Schools open doors to variety of careers for today’s students

On the road to a career in Pharmacy.

By Mary Alys Cherry

Little do today’s high school students realize just how lucky they are as they begin planning their future.

Whereas their parents and grandparents had to work a number of jobs before they stumbled on to their dream – and many never did — today’s students can begin sampling various fields while just a high school freshman.

Clear Creek ISD, for example, offers students 14 different pathways, with each combining academic courses with career-related classes – helping students understand the relationship between education and careers so they can make informed decisions on what courses they need to learn its various aspects, what type of work they can expect and what education is necessary.

Its Career and Technical Education program reinforces state and national academic standards by providing students training in career areas of interest to them.

They can take a look at being a chef, an electrician, a dentist or dental assistant, automobile technician, actor, graphic designer, interior decorator, computer programmer, nurse, an air conditioning technician, cosmotologist or architect and more, and then follow their dream at one of the nearby colleges such as San Jacinto College, College of the Mainland, Alvin Community College or at the University of Houston-Clear Lake.

Some of the other subjects are veterinary medical applications, communications, livestock production, food technology, wildlife fisheries and ecology management, audio/video production, animation, construction technology, civil engineering and video game design.

Learning about Broadcasting.

In fact, Clear Creek ISD is building a career technology wing at Clear Creek High School which will provide students with an opportunity to explore careers such as the dentistry profession and prepare them to become registered dental assistants.

It’s almost mind boggling how many career paths are available for today’s students, who can even graduate from high school and earn a college associate degree at the same time through the Early College High School at both CCISD and Pasadena ISD.

Think about that. Students can earn a high school diploma and complete two years of college while in high school, saving two years of college costs for their parents – thousands of dollars.

However, many students do not want a four-year degree. They may want to be an auto mechanic, a truck driver or hair dresser and hope to find one with a minimum of training.

Years ago if a young man wanted to be an electrician, a mechanic or air conditioning technician, he had to find someone who would take him in and see him through several years of training before he could be certified. Today he can learn most of the essentials in a community college classroom before becoming a trainee.

In addition to the multitude of programs leading to degrees colleges have offered for generations such as education, engineering, history, math, journalism, business, physics, accounting and languages, local community colleges offer a variety of additional associate degree programs that can put the student on a path to success. Some can be completed in less time than degree programs.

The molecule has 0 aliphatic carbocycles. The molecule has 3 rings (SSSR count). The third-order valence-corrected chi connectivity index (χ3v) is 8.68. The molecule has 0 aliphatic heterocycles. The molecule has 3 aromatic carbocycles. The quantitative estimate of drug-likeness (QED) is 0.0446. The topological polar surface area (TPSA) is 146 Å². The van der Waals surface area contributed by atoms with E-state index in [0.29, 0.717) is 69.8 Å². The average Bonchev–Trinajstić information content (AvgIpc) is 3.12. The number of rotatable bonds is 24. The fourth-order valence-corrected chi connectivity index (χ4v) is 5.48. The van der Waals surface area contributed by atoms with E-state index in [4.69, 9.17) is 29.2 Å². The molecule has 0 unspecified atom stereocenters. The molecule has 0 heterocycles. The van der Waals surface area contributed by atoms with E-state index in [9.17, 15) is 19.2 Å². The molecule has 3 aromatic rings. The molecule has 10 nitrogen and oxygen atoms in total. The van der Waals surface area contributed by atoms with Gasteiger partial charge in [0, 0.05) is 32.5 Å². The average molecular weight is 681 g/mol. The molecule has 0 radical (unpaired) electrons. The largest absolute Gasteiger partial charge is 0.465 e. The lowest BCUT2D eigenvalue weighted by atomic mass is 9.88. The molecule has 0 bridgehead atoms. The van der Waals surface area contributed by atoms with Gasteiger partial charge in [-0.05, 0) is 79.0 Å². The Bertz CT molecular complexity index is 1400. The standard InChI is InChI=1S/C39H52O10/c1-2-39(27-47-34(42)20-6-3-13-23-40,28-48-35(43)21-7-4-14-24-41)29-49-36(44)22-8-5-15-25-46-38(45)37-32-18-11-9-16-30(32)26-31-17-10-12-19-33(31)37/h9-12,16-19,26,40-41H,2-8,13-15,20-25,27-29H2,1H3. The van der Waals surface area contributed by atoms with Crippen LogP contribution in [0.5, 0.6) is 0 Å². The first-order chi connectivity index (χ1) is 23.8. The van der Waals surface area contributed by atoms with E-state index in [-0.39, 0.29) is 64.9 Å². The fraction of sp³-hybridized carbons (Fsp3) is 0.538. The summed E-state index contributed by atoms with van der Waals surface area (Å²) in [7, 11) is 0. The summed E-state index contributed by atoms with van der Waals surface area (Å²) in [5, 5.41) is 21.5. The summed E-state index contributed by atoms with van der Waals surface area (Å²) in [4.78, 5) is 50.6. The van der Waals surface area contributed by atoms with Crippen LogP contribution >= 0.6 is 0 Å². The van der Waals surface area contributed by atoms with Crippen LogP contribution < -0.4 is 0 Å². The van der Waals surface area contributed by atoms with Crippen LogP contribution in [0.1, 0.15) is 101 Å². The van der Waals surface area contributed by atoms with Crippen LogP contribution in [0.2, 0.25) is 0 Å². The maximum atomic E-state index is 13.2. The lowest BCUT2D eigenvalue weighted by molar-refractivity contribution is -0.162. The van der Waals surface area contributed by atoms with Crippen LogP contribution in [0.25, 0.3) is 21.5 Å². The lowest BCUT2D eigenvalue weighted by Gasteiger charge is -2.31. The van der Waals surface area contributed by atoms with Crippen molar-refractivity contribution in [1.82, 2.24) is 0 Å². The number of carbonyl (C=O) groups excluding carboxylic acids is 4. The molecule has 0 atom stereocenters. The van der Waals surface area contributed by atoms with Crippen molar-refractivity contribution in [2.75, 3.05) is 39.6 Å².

And, employers are pleased as they want employees with the right education and certifications as these employees will most likely have the proper training and safety knowledge, are open to change and have up-to-date credentials.

San Jacinto College, for example, offers certificate programs in paralegal, welding, maritime technology, auto repair, interior design, process technology, culinary arts, environmental safety technology, cosmetology, medical billing, multimedia computer animation, eye care technology, criminal justice, diesel technology and many more. Some are longer than others.

A student in a course on trucking, for example, spends two hours of his daily classroom study learning federal laws, securing loads, etc., and the rest of the day driving different vehicles in varying road conditions. That can be completed in six weeks with entry-level drivers earning $35,000 to $45,000 the first year.

College of the Mainland also helps prepare students with courses in photography, air conditioning technology, nursing, mechanical maintenance technology, art, welding, electrician helper, process technology, construction, project management and design, to name a few of the hands-on ways the school is helping bring the students and the job market together.

Alvin Community College also offers a wide variety of courses, along with a number for the student who is not interested in a four-year degree, including culinary arts management, helicopter pilot training, nursing assistant, pipefitting, machinist, computer training, radio/TV, crime scene technician, real estate (online), pharmacy technology, court reporting, veterinary assistant, emergency medical technology, electronic diagnostics and criminal justice.

San Jac Vice Chancellor Allatia Harris said area businesses are proponents of short-term workforce programs as they need employees immediately and those who can contribute on their first day on the job.

“The construction sector and the health care industry need workers right now,” she added.

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